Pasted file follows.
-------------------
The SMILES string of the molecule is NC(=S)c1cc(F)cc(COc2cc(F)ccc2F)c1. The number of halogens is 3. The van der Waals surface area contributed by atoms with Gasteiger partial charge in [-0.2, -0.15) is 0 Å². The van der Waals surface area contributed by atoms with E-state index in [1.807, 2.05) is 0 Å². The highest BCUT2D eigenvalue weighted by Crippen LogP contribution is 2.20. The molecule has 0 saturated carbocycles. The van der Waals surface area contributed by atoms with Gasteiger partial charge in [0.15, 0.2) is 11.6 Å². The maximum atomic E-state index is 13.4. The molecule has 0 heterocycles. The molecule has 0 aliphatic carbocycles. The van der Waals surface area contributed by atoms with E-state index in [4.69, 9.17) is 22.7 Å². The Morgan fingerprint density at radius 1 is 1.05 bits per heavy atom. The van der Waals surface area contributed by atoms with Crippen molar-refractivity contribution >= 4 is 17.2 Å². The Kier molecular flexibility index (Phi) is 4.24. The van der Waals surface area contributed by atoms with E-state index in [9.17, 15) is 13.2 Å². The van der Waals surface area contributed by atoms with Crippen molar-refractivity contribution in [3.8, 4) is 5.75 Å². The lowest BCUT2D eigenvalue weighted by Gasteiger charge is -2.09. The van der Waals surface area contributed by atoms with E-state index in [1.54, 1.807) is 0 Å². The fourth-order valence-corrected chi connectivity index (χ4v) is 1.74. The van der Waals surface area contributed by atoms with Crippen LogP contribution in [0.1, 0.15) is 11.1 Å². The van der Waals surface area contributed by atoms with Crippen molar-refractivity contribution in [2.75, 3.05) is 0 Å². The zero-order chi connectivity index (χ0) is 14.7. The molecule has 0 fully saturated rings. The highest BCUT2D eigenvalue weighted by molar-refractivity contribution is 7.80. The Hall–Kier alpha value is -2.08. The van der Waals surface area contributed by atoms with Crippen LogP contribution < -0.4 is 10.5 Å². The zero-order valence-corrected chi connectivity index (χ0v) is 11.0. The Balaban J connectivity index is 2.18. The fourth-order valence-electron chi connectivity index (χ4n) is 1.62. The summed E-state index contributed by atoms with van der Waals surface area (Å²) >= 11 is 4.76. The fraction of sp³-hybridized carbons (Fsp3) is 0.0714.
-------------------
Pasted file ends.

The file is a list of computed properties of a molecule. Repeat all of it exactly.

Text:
The SMILES string of the molecule is NC(=S)c1cc(F)cc(COc2cc(F)ccc2F)c1. The number of halogens is 3. The van der Waals surface area contributed by atoms with Gasteiger partial charge in [-0.2, -0.15) is 0 Å². The van der Waals surface area contributed by atoms with E-state index in [1.807, 2.05) is 0 Å². The highest BCUT2D eigenvalue weighted by Crippen LogP contribution is 2.20. The molecule has 0 saturated carbocycles. The van der Waals surface area contributed by atoms with Gasteiger partial charge in [0.15, 0.2) is 11.6 Å². The maximum atomic E-state index is 13.4. The molecule has 0 heterocycles. The molecule has 0 aliphatic carbocycles. The van der Waals surface area contributed by atoms with E-state index in [4.69, 9.17) is 22.7 Å². The Morgan fingerprint density at radius 1 is 1.05 bits per heavy atom. The van der Waals surface area contributed by atoms with Crippen molar-refractivity contribution >= 4 is 17.2 Å². The Kier molecular flexibility index (Phi) is 4.24. The van der Waals surface area contributed by atoms with E-state index in [9.17, 15) is 13.2 Å². The van der Waals surface area contributed by atoms with Crippen molar-refractivity contribution in [3.8, 4) is 5.75 Å². The lowest BCUT2D eigenvalue weighted by Gasteiger charge is -2.09. The van der Waals surface area contributed by atoms with E-state index in [1.54, 1.807) is 0 Å². The fourth-order valence-corrected chi connectivity index (χ4v) is 1.74. The van der Waals surface area contributed by atoms with Crippen LogP contribution in [0.1, 0.15) is 11.1 Å². The van der Waals surface area contributed by atoms with Crippen molar-refractivity contribution in [2.75, 3.05) is 0 Å². The zero-order chi connectivity index (χ0) is 14.7. The molecule has 0 fully saturated rings. The highest BCUT2D eigenvalue weighted by molar-refractivity contribution is 7.80. The Hall–Kier alpha value is -2.08. The van der Waals surface area contributed by atoms with Crippen LogP contribution < -0.4 is 10.5 Å². The zero-order valence-corrected chi connectivity index (χ0v) is 11.0. The Balaban J connectivity index is 2.18. The fourth-order valence-electron chi connectivity index (χ4n) is 1.62. The summed E-state index contributed by atoms with van der Waals surface area (Å²) >= 11 is 4.76. The fraction of sp³-hybridized carbons (Fsp3) is 0.0714.